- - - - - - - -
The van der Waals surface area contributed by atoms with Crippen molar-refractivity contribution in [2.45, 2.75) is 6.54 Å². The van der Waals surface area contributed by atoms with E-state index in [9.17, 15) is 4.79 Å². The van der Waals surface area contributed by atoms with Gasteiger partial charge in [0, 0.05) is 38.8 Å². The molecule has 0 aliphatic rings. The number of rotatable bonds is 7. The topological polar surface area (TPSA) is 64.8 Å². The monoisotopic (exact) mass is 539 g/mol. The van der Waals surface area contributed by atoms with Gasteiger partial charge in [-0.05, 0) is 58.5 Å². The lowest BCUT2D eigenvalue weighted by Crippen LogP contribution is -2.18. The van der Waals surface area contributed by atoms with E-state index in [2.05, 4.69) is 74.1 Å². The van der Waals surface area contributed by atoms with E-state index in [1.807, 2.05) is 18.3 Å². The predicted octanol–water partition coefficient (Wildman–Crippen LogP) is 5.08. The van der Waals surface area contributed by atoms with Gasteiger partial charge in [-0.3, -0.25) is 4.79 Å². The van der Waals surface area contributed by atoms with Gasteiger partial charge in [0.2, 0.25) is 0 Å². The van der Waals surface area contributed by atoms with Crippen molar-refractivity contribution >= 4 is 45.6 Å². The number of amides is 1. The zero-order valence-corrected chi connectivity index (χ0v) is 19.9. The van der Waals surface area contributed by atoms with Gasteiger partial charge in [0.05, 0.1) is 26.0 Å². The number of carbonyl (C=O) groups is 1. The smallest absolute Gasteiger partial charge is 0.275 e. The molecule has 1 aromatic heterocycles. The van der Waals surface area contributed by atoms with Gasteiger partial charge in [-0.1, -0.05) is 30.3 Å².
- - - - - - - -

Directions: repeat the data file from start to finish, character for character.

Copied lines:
The van der Waals surface area contributed by atoms with Crippen molar-refractivity contribution in [2.45, 2.75) is 6.54 Å². The van der Waals surface area contributed by atoms with E-state index in [9.17, 15) is 4.79 Å². The van der Waals surface area contributed by atoms with Gasteiger partial charge in [0, 0.05) is 38.8 Å². The molecule has 0 aliphatic rings. The number of rotatable bonds is 7. The topological polar surface area (TPSA) is 64.8 Å². The monoisotopic (exact) mass is 539 g/mol. The van der Waals surface area contributed by atoms with Gasteiger partial charge in [-0.05, 0) is 58.5 Å². The lowest BCUT2D eigenvalue weighted by Crippen LogP contribution is -2.18. The van der Waals surface area contributed by atoms with E-state index in [2.05, 4.69) is 74.1 Å². The van der Waals surface area contributed by atoms with E-state index in [1.807, 2.05) is 18.3 Å². The predicted octanol–water partition coefficient (Wildman–Crippen LogP) is 5.08. The van der Waals surface area contributed by atoms with Gasteiger partial charge in [-0.3, -0.25) is 4.79 Å². The van der Waals surface area contributed by atoms with Gasteiger partial charge in [0.2, 0.25) is 0 Å². The van der Waals surface area contributed by atoms with Crippen molar-refractivity contribution >= 4 is 45.6 Å². The number of amides is 1. The zero-order valence-corrected chi connectivity index (χ0v) is 19.9. The van der Waals surface area contributed by atoms with Gasteiger partial charge in [0.05, 0.1) is 26.0 Å². The number of carbonyl (C=O) groups is 1. The smallest absolute Gasteiger partial charge is 0.275 e. The molecule has 1 aromatic heterocycles. The van der Waals surface area contributed by atoms with Gasteiger partial charge in [-0.1, -0.05) is 30.3 Å².